Meanwhile in support of this expansion of the Iraqi Army we have the US Army shifting more combat troops to training roles (via Hot Air):
The plan, not yet in final form, is intended to transfer more of the security burden in Iraq to the Iraqis without giving up the gains that the Americans have made in recent months in pacifying the most violent areas and weakening the Sunni insurgency.
The approach is strikingly different from the plans advocated by many United States politicians, including some Democratic presidential contenders, who have called for a rapid withdrawal of American combat brigades from Iraq — the very units that American commanders see as playing a central role in the transition toward Iraqi control.
It is intended to supplement the longstanding American efforts to recruit, equip and advise Iraqi forces by strengthening their ability to deal with a diverse array of threats. The plan also reflects the vision of American commanders of the evolving role of American combat units after President Bush’s troop reinforcement plan runs its course next summer.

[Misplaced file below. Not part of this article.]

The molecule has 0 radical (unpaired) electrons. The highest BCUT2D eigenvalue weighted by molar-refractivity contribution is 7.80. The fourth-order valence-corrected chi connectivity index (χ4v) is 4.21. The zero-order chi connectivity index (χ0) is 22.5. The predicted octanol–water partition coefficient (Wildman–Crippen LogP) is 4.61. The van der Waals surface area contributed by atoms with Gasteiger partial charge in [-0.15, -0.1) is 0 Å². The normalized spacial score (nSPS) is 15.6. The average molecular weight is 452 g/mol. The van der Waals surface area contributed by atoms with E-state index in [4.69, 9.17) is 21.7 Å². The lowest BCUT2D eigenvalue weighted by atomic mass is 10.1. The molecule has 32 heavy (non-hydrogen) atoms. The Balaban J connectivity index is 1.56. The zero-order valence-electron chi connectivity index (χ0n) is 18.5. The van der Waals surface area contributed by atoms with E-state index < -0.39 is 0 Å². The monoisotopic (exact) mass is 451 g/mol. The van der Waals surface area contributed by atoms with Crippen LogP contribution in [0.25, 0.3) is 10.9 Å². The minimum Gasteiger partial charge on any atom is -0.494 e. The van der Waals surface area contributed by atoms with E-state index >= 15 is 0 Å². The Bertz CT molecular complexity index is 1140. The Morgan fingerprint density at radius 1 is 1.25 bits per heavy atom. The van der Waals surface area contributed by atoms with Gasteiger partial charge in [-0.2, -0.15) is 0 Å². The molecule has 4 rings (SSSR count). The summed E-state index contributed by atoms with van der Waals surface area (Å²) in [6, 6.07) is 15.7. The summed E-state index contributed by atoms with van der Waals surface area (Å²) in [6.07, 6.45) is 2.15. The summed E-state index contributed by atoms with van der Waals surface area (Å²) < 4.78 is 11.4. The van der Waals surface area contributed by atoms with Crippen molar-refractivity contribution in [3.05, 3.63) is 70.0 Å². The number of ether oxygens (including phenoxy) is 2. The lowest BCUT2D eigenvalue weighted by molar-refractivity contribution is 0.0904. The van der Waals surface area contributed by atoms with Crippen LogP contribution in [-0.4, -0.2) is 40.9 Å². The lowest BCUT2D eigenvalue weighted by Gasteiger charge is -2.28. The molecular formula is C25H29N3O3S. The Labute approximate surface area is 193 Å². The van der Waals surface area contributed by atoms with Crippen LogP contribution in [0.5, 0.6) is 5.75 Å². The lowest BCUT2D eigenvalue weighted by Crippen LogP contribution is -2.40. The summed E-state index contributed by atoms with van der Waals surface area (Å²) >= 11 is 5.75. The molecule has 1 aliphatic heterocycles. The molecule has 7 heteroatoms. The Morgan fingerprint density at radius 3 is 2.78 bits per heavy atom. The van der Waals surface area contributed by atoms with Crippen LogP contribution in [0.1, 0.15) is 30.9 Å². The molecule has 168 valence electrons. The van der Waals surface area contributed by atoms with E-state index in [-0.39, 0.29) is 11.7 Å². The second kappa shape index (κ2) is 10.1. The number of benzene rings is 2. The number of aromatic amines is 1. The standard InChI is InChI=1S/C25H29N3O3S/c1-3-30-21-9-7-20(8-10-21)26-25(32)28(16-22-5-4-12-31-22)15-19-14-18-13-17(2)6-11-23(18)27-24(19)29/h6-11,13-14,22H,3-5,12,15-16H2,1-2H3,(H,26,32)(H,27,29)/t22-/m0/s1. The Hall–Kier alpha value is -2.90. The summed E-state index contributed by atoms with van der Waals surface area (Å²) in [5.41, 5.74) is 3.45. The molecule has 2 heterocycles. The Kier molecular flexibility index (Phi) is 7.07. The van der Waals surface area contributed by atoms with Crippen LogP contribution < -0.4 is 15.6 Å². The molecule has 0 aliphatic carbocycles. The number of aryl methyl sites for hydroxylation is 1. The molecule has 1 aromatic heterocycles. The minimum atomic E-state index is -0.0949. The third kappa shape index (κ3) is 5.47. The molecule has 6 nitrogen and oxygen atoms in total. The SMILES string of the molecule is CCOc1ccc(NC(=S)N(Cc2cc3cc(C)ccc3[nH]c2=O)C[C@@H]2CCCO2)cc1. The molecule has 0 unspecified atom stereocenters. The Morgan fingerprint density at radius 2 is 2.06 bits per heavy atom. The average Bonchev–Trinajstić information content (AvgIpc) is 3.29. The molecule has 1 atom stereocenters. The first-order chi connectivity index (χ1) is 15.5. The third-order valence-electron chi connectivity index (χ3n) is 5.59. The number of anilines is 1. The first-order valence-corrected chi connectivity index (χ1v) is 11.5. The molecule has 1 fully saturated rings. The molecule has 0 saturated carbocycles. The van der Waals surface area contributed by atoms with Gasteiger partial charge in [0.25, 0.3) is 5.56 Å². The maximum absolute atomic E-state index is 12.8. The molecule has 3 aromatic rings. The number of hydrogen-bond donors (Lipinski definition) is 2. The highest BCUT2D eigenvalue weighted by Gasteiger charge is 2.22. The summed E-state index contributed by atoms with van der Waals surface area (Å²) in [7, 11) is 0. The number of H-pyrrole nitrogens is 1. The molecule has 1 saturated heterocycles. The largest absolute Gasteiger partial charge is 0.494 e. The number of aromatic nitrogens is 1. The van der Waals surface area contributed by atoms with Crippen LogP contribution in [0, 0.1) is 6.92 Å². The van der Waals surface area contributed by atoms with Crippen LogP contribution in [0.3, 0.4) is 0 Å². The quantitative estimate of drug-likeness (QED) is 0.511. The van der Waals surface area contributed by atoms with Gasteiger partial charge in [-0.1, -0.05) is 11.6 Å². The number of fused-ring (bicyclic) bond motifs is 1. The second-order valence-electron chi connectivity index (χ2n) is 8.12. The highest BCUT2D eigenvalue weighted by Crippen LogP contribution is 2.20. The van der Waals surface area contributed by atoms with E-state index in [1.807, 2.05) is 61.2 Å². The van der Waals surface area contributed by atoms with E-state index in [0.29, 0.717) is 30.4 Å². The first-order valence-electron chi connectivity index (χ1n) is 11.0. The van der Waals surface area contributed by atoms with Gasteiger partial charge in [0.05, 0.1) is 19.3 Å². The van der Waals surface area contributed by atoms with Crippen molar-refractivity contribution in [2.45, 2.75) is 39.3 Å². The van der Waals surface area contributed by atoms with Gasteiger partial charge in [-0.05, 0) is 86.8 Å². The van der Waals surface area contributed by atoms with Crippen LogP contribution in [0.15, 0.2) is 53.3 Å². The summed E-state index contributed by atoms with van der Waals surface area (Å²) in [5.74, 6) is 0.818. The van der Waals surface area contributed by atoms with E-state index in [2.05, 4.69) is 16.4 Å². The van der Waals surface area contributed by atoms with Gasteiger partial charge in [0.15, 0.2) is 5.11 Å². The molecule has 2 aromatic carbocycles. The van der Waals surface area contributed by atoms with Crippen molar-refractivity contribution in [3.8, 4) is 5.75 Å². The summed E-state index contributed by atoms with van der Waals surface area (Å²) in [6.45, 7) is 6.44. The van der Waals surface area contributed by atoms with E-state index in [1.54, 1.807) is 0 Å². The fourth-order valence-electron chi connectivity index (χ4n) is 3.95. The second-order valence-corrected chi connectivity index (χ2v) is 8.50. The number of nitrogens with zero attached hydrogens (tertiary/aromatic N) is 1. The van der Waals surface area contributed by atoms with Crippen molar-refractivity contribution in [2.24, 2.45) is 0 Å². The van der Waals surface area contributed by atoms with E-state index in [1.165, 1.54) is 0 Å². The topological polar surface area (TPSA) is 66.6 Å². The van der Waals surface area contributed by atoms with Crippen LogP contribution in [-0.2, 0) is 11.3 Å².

The precise arrangements would vary depending on the threats and the quality of Iraqi forces in specific regions, and brigade commanders would have considerable leeway in deciding how many soldiers to commit to mentoring. But the shift toward training would be gradual, reflecting what commanders say have been lessons learned from the failure of earlier, overhasty efforts to transfer responsibility to the Iraqis.
Even after President Bush’s “surge” of troops is over in mid-July and the number of brigades shrinks to 15 from the current level of 20, American units in some of the more highly contested areas would continue their combat roles. That is based on an assessment that the situation in Iraq is too uncertain and the Iraqi security forces in many areas too unsteady for an abrupt transfer of responsibilities.